Kapoor Year 14B: India And COVID-19 travel blog

Before Leaving The Zenana (Women's Quarter) I Took A Moment To Photograph...

As We Passed Out Of The Zenana, I Noticed A Courtyard With...

We Paused Along The Way To Visit The Palace Gift Shop And...

If The Rampart's Esplanade Had Not Been Closed To The Public, We...

We Retraced Our Steps Past The Haunting Handprints Of The Sacrificial Widows

Anil Gave A Small Donation To The Drummer Outside The Gate

We Were More Aware Of Just How Narrow This Opening Was As...

And Also Surprised That These Visitors Were Entering So Late In The...

There Were Definitely More People Leaving Than Arriving, Ahead Is The Ticket...

Once Outside, We Took One Last Look At The Towering Walls And...

And Then Down To A Small Shire, With A Statue Of Ganesh...



Here are some facts I learned from the website ‘indiamyworld.com’:

• “The fort has witnessed many battles in the past though none of them eventually led to the capture of this majestic existence. The gates of the fort still bear the marks of failed seizure attempts by the Mughals and the armies of Jaipur.

• The Fort welcomed triumphant soldiers after their win over the Bikaner armies and the Mughals who were on a spree to take over whole of India. However, their attempts to seize the Mehrangarh Fort went in vain

• Many gates have been erected to commemorate the victories such as the ‘Jayapol’ and the ‘Fatthepol’ gates. A ‘Chatri’ or a canopy was also built to remember one particular soldier who died while fighting to protect the fort.

• In the year 2008, there was a massive stampede at the Chamunda Devi Temple inside the fort that led to the loss of 250 lives and injured more than 400 people.”


While no army was ever able to completely penetrate the defenses that Mehrangarh fort provided for the protection of the rulers, we had very little trouble, other than having to line up to have our temperatures taken, because we were foreign tourists. It would seem to me that the visitors from other regions of India might have posed a threat to the health and safety of the guards and workers at the fort as well, but they were able to enter and exit without impediment.

By the time we had exhausted our curiosity for Mehrangarh’s amazing architectural details and stunning artifacts, most other tourists had already gone, and our retreat from the fort went off without a hitch.

However, there is something I want to tell you about our first visit to Jodhpur and Mehrangar. I didn’t want to mention this at the beginning of my stories and photos for fear that it would dampen your impressions of the fortress.

Our first visit to Jodhpur was memorable for something that happened at the fort while we were having a cold drink on the rooftop terrace of the Yogi Guesthouse where we were staying. Rather than write about the event once again, I will simply quote myself, from my Kapoors On The Road Year 2 Journal:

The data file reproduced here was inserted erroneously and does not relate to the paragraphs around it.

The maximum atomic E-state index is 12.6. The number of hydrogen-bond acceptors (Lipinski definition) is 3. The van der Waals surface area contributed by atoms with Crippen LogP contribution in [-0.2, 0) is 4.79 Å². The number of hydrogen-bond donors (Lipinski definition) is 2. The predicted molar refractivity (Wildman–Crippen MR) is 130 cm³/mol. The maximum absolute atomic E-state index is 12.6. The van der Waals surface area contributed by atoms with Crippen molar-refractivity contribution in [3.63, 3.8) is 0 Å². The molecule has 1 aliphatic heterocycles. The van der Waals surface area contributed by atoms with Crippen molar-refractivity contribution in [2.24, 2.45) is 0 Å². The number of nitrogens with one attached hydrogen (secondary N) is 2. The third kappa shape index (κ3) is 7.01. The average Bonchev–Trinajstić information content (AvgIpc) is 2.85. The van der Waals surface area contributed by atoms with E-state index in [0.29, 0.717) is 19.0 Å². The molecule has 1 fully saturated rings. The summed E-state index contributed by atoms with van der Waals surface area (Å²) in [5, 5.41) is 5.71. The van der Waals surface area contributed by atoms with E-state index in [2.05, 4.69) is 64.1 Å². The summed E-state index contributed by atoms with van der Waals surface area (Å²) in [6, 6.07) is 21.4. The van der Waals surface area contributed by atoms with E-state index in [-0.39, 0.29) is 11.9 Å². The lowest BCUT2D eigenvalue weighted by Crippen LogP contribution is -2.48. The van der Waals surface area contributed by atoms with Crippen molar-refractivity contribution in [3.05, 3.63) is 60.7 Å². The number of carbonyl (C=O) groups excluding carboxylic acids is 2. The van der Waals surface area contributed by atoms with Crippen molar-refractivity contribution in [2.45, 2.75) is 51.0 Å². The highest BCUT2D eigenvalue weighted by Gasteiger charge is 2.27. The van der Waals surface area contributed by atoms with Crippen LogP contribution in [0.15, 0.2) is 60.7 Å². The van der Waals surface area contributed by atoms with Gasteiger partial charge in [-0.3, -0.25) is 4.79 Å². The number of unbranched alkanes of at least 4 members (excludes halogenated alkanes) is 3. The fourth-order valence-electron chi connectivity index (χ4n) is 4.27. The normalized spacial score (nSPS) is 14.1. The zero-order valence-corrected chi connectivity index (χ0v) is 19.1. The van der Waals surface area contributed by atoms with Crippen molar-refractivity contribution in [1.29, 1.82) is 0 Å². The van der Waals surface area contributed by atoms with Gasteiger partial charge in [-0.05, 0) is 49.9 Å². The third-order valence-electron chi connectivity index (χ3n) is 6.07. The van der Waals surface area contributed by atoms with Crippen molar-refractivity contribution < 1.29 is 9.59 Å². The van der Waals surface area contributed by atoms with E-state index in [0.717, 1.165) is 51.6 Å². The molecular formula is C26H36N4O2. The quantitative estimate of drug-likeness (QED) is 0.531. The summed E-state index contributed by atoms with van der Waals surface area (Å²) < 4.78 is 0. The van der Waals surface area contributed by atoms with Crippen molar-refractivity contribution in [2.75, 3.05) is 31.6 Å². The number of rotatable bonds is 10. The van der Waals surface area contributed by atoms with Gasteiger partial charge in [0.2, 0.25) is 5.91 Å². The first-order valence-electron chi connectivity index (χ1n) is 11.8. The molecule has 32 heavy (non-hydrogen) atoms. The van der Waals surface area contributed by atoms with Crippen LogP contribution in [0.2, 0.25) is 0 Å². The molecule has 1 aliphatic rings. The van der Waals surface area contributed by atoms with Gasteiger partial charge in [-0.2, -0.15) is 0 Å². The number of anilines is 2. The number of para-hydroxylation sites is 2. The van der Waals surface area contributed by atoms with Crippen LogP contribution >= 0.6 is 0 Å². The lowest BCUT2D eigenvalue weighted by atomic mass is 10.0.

“The visit to Jodhpur ended on a sad note. We were sitting on the terrace having lunch this afternoon when we noticed a huge crowd on the top of the fort looking down at the ground below. Then we saw people from the homes below, running up to the road at the base of the cliffs. After some time, we saw a policeman talking to people who were pointing to the fort walls.

We learned later that evening that a young couple had jumped to their deaths, probably because they were forbidden to marry by their families. No doubt there will be more in the newspapers tomorrow, I’m glad we will be gone. I would have to see their photos and make it even more personal. To think I might have seen it happen if I had been admiring the fort as they fell. I remember being disappointed that awnings had been lowered to shade the terrace in the afternoon. Those same awnings obscured my view of the cliffs and the fort walls.

Some time later I remembered overhearing a young backpacker in Jaisalmer saying that he loved Rajasthan ‘with all its palaces and forts – just like in Romeo and Juliet’. I didn’t make the connection to my favorite Shakespearian play but now I do – star-crossed lovers. I will try not to dwell on this tragedy. I hope you will not either.”

Now here’s a quote from the Lonely Planet – India 2017 chapter Rajasthan has to say about the ramparts at Mehrangarh:

“Once you’ve visited the museum, continue on from here to the panoramic ramparts, which are lined with impressive antique artillery. The ramparts were fenced off in 2016 after a fatal selfie accident. Hopefully a temporary measure, as the views are spectacular.”

When I read this in our guidebook, I was immediately reminded of the incident in 2008, but I also remembered that the ramparts were not closed off when we visited for the second time in 2013. We were able to walk close to the very spot where the young couple stood before jumping. There were guards on duty to ensure that no one got to close to the edge, whether it was just to peer down to the rocks below, or for more tragic purposes.

As I mentioned before, the ramparts are still closed to the public, perhaps this is the case since 2016 but I didn’t take the time to ask anyone. I didn’t want to know if there were others who met their deaths there.


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